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View Full Version : Not that I'm a sex craved pervert, but...


05-27-1999, 11:46 AM
Why is it, in our society, that it's ok to have violence on television, but nudity is taboo? I still am searching for the answer...

05-27-1999, 01:10 PM
Ja, isn't that something? We bar kids from seeing expressions of love or affection just because they show some skin, but they are freely allowed to see all the stuff under the skin as long as it's being melted off by an A-bomb explosion or carved up by a knife wielding lunatic.

I suppose the counter-argument goes something like: I don't want my kids "waking up" sexually until their minds & bodies are ready for it. But nudity doesn't need to imply a sexual act, unless you're predisposed to think that way.

I'm sure there must be some interesting relevant statistics about child behavior in other countries (where nudity is less taboo & there are fewer sex crimes), but I won't pretend to know what they are.

If you (in general, not you personally) think Michaelangelo's David (or insert your own example) is obscene, that's only because your mind made the connection between skin & sex. I wish somebody had properly taught you to distinguish the two at an earlier age; it may be too late now.

05-27-1999, 01:15 PM
Graphic sex? Lissa, I assume you are talking about European movies, not television.

In any case, even this is something of a myth. The ratios of sex and violence may be different, but don't let anyone tell you that European films are tame compared to ours when it comes to violence. Italian horror films went way beyond our standards, in both quantity and quality.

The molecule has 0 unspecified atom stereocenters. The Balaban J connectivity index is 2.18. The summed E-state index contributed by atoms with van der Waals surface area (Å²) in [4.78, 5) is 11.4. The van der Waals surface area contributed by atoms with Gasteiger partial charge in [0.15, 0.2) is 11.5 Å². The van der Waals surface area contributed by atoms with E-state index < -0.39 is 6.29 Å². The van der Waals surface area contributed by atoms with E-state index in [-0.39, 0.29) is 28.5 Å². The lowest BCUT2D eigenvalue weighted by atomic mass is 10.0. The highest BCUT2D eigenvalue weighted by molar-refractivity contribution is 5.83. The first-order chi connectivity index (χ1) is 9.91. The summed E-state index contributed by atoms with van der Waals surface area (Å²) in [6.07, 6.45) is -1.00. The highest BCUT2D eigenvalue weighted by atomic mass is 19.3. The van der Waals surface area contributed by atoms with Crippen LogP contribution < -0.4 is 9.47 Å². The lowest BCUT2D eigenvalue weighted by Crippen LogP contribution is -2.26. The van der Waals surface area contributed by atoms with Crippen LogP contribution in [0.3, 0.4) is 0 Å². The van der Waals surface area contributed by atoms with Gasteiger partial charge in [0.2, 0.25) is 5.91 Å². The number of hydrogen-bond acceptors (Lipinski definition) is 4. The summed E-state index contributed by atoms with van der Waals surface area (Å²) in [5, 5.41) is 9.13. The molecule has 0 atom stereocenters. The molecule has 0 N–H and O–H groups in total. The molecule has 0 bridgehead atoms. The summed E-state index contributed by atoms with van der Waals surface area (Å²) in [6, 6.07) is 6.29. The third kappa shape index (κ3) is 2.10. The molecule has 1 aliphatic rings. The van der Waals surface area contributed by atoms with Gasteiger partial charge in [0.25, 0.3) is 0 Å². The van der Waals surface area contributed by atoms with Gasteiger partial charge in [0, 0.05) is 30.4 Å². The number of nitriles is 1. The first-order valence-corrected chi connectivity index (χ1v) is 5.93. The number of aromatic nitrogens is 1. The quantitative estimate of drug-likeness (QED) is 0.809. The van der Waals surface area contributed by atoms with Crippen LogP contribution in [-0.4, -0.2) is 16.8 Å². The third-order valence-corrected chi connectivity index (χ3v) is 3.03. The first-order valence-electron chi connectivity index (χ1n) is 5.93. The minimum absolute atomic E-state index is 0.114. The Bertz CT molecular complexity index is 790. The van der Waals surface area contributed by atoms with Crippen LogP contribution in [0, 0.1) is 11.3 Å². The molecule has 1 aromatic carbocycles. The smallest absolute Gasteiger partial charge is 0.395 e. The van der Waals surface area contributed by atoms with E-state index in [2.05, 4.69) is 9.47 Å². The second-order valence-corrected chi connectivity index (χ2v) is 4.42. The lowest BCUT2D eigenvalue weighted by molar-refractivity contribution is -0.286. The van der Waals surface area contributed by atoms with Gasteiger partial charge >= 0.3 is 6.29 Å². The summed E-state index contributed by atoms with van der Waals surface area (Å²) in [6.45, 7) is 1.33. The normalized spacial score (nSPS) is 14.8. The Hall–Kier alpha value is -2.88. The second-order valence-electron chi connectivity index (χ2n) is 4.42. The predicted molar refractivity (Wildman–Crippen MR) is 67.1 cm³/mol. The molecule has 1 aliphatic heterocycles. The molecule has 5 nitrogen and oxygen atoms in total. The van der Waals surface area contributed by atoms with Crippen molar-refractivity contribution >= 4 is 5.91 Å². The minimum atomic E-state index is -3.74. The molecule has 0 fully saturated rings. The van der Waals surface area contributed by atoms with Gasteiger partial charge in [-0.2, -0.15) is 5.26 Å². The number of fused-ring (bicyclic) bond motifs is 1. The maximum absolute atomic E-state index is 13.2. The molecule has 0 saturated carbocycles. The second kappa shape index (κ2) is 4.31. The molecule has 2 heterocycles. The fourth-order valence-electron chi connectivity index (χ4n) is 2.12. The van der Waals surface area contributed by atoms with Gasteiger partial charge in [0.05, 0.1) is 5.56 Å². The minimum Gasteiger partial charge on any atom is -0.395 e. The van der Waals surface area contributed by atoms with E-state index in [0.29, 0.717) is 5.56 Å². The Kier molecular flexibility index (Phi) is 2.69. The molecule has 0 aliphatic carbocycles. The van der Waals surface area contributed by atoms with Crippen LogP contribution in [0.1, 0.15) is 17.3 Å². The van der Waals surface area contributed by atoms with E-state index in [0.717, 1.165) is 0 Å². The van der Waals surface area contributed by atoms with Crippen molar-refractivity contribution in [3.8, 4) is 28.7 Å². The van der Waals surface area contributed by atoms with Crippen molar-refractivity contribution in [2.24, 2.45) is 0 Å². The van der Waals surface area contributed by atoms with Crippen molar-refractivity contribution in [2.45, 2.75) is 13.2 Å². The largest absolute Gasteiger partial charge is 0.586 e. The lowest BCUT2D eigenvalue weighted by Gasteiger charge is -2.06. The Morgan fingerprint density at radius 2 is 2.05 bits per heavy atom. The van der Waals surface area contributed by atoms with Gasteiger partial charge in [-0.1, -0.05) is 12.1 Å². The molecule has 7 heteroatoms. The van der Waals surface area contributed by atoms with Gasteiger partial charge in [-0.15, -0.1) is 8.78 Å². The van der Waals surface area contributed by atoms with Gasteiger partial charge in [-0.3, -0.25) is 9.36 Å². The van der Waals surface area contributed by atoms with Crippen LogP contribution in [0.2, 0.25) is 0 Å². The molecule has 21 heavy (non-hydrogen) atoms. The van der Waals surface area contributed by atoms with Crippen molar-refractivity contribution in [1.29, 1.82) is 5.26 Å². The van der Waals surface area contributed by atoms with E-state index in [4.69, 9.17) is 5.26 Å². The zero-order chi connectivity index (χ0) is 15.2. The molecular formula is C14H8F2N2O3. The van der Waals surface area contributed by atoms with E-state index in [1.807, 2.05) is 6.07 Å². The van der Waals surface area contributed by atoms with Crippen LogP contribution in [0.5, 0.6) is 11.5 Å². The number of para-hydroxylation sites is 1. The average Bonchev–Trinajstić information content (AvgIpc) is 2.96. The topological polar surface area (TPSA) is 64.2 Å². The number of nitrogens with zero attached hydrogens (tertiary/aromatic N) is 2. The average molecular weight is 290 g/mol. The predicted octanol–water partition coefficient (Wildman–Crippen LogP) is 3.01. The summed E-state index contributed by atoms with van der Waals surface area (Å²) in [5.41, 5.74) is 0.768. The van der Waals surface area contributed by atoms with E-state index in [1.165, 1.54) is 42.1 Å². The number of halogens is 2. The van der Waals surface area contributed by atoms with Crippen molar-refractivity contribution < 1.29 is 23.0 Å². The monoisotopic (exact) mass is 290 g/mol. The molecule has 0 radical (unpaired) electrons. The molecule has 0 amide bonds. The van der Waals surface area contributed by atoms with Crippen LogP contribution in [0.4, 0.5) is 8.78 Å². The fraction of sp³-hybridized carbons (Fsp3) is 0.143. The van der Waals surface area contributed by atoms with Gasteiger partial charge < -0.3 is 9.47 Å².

Getting back to television, Hammer horror films of the '50s, '60s, and '70s were routinely trimmed of explicit violence for broadcast on late night television here in the U.S. In their native England, however, they ran uncut in the afternoons on BBC.

05-27-1999, 04:04 PM
It's not just nudity. Anything that might possibly make someone fel good is on the suspect list, and has been for a painfully long time.

Sex was a "duty," not a pleasure, and generations of women were told that it was her job to lie there quietly until it was over with. Fat chance. I don't think so, Tim.

It was sadly funny that there was one good thing to be said for the whole Clinton/Lewinsky deal. How else would you have been able to get people from all social groups, all ages and sexes, to be able to stand around in a group and discuss such scandalous topics as blowjobs and genital manipulation? (Cigar, anyone?) Eyes and mouths were opened, even while minds stayed closed.

Personal morality should be just that. Trying to inflict one set lifestyle or ideal on entire generations just helps the psychiatrists and sex therapists make payments on their tropical condos, which is where they'll be hiding precisely when you need em.

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Suze -- what AM I doing? -- anne
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The Burning Begins Anew at
http://www.second-troy.com/

05-27-1999, 05:09 PM
CFQWEST---

I was in Paris in '96, and you could switch on the TV at around 10 pm and see porn . . . full penetration included. Being American, I was shocked and then amused. The soap commercials showed women cheerfully soapng up their breasts. Hell, on several franc notes, they have a bare-breasted woman, and in the corner, a cartoon character. The have stores on nice tree and cafe-lined streets that say "Sex Shop" in giant letters. I once saw a condom machine on a wall on the street (had to stop and take a picture).